What is sleeping beauty syndrome? | The Big Idea

Dani Farber had a completely normal childhood.

"Loved to play sports, did very well in school, hung with my friends," he said.

But he remembers when things suddenly changed.

"One day when I was 15, I woke up suddenly and I was sick." Farber, now 40, said. "I was bedridden for weeks and, on some occasions, for months on end. When I was in these episodes, my life completely stopped."

Farber said he would sleep around the clock, 22 to 23 hours a day. When he was awake, he had no energy to get up for food or water. He said he didn't even look like himself.

That first episode lasted a week and a half but was soon followed by a second one and then another.

"It was terrifying," Farber said.

Most of all because no one could figure out what was causing the sleeping spells. He underwent blood tests, spinal taps, MRIs and sleep studies, but everything came back normal. Frustration built.

"It was very obvious to me and my family that something very scary and something very serious was going on," he said.

Finally, a doctor in the Boston area, where Farber lived, came up with a diagnosis: Kleine Levin syndrome. In the media, it's often called "sleeping beauty syndrome."

"It's a true misnomer. There's nothing beautiful about KLS," Jennifer Grossman said. "It's a beast, it's a beast of a disease."

A beast that Grossman's family is currently facing down. Her 17-year-old son Cooper has a story much like Farber's.

"He's an amazing young, kind, polite, happy, healthy, energetic kid," she said of Cooper.

But at 15, during his freshman year, his first episode struck.

"Lethargy turned into almost like a coma, his pupils were extremely dilated, his skin color became very pale, it was impossible for him to stay awake," Grossman recalled.

According to the KLS Foundation, on which both Grossman and Farber are board members, it takes an average of four years for someone to get a diagnosis of Kleine-Levin Syndrome.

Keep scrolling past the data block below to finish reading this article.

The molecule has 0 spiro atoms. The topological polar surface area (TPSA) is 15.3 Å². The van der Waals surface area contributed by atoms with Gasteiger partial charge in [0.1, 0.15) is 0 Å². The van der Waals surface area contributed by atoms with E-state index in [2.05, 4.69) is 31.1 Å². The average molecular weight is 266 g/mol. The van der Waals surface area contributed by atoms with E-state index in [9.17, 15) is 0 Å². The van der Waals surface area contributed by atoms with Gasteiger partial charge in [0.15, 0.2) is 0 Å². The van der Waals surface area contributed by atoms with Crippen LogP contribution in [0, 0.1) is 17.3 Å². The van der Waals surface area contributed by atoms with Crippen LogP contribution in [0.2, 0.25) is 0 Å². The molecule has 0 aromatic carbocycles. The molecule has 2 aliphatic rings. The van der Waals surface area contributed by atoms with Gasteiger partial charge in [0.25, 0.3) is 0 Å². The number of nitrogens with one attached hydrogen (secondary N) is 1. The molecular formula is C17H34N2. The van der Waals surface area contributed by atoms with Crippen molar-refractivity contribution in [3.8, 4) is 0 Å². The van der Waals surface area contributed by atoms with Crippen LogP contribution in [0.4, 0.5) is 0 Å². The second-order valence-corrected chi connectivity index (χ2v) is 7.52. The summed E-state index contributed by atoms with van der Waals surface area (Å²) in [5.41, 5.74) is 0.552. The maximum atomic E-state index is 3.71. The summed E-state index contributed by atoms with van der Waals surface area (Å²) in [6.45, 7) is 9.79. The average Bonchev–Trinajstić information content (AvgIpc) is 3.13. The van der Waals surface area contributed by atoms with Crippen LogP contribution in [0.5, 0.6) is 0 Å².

"It was incredibly frustrating," Grossman said of the road to diagnosis.

"Every person that we met with basically said, there's nothing wrong, and one doctor told me to pray, that was basically what she said, to pray for my child." After countless doctors and tests, and still no answers, a family member's Google search turned up articles on KLS.

The Grossmans, who live in Livingston, New Jersey, booked the first appointment they could get with Dr. Orrin Devinsky.

"This is very much a medical mystery," Devinsky said at his office at NYU, where he is a professor of neurology and epilepsy.

Devnisky estimates he has treated as many as 75 KLS patients over the course of his career.

"To date, we really don't know why it afflicts one person and not another," he said.

"During an episode, essentially the sleep system is turned on and the wakefulness is turned off, and those are regulated and very deep, primitive ancient areas of our brain," Devinsky added. "We think it's some abnormality in that ancient part of the brain, possibly an auto-immune, possibly virus, possibly neurochemical, the exact cause and mechanisms are still something we are working on."

Many patients have a flu-like virus, or infection before the onset of KLS, though Devinsky said that's not necessarily a cause.

Doctors at Stanford are looking at whether KLS may have genetic tendencies. One reason for that is Dani Farber, because just two years after his diagnosis, his younger sister Ariel began having episodes too.

"Collectively, my sister and I had 40 episodes over a 10 year period," he said. "It robbed both of us of large chunks of our teenage years which are some pretty transformative years, and it took a big toll on our families."

The Farbers were the first documented siblings to have KLS, but the list has since grown.

"I do think genetic factors contribute," Devinsky said. "But they're not the major ones that seem to be driving it."

KLS affects just 1 to 2 in 1 million people.

Because of its rarity, research and funding have lagged, though that's something Grossman and the KLS foundation are fighting hard to change.

"Right now, there's no known cause or cure," Grossman said. "However there will be one, and I know there's one out there."

Cooper has now had six episodes over three years, missing about 70 days of high school, at a time when he should be focused on academics and applying to college.

Grossman said her family lives in fear of when the next episode will strike.

"Every day is like Russian roulette," she said.

There is one silver lining of KLS. and that's that it's finite. Most patients stop having episodes by age 30.

"Knowing he can outgrow it is fantastic, and that's what keeps me going, but when will that be? It's a magic question, it's a mystery, and I just don't know when it's going to be," she said.

Grossman is planning the third annual Coop-A-Thon on Dec. 8. Named for her son Cooper, the cycling event raises money for the KLS Foundation.